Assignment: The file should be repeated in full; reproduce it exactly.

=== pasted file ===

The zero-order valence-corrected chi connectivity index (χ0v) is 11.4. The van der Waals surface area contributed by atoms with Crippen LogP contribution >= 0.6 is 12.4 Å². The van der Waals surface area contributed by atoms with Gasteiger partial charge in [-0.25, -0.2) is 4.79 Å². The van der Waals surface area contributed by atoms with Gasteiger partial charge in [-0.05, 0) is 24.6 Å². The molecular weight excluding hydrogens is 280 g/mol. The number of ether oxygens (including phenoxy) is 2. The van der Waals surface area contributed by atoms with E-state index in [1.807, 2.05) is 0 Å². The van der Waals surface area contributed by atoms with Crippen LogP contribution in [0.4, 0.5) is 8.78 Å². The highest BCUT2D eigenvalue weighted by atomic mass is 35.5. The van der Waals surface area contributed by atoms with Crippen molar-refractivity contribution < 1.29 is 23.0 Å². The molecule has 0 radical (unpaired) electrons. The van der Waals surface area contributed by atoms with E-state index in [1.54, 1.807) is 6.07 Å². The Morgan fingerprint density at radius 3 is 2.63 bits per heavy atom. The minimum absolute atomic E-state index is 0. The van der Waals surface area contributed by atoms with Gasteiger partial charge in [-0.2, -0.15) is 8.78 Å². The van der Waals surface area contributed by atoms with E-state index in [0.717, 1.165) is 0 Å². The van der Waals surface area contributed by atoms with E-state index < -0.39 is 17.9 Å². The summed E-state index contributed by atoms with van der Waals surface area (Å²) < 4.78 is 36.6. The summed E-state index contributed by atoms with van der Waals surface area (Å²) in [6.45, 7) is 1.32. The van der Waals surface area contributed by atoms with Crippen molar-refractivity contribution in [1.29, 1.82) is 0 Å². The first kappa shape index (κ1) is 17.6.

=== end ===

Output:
The zero-order valence-corrected chi connectivity index (χ0v) is 11.4. The van der Waals surface area contributed by atoms with Crippen LogP contribution >= 0.6 is 12.4 Å². The van der Waals surface area contributed by atoms with Gasteiger partial charge in [-0.25, -0.2) is 4.79 Å². The van der Waals surface area contributed by atoms with Gasteiger partial charge in [-0.05, 0) is 24.6 Å². The molecular weight excluding hydrogens is 280 g/mol. The number of ether oxygens (including phenoxy) is 2. The van der Waals surface area contributed by atoms with E-state index in [1.807, 2.05) is 0 Å². The van der Waals surface area contributed by atoms with Crippen LogP contribution in [0.4, 0.5) is 8.78 Å². The highest BCUT2D eigenvalue weighted by atomic mass is 35.5. The van der Waals surface area contributed by atoms with Crippen molar-refractivity contribution < 1.29 is 23.0 Å². The molecule has 0 radical (unpaired) electrons. The van der Waals surface area contributed by atoms with E-state index in [1.54, 1.807) is 6.07 Å². The Morgan fingerprint density at radius 3 is 2.63 bits per heavy atom. The minimum absolute atomic E-state index is 0. The van der Waals surface area contributed by atoms with Gasteiger partial charge in [-0.2, -0.15) is 8.78 Å². The van der Waals surface area contributed by atoms with E-state index in [0.717, 1.165) is 0 Å². The van der Waals surface area contributed by atoms with E-state index < -0.39 is 17.9 Å². The summed E-state index contributed by atoms with van der Waals surface area (Å²) < 4.78 is 36.6. The summed E-state index contributed by atoms with van der Waals surface area (Å²) in [6.45, 7) is 1.32. The van der Waals surface area contributed by atoms with Crippen molar-refractivity contribution in [1.29, 1.82) is 0 Å². The first kappa shape index (κ1) is 17.6.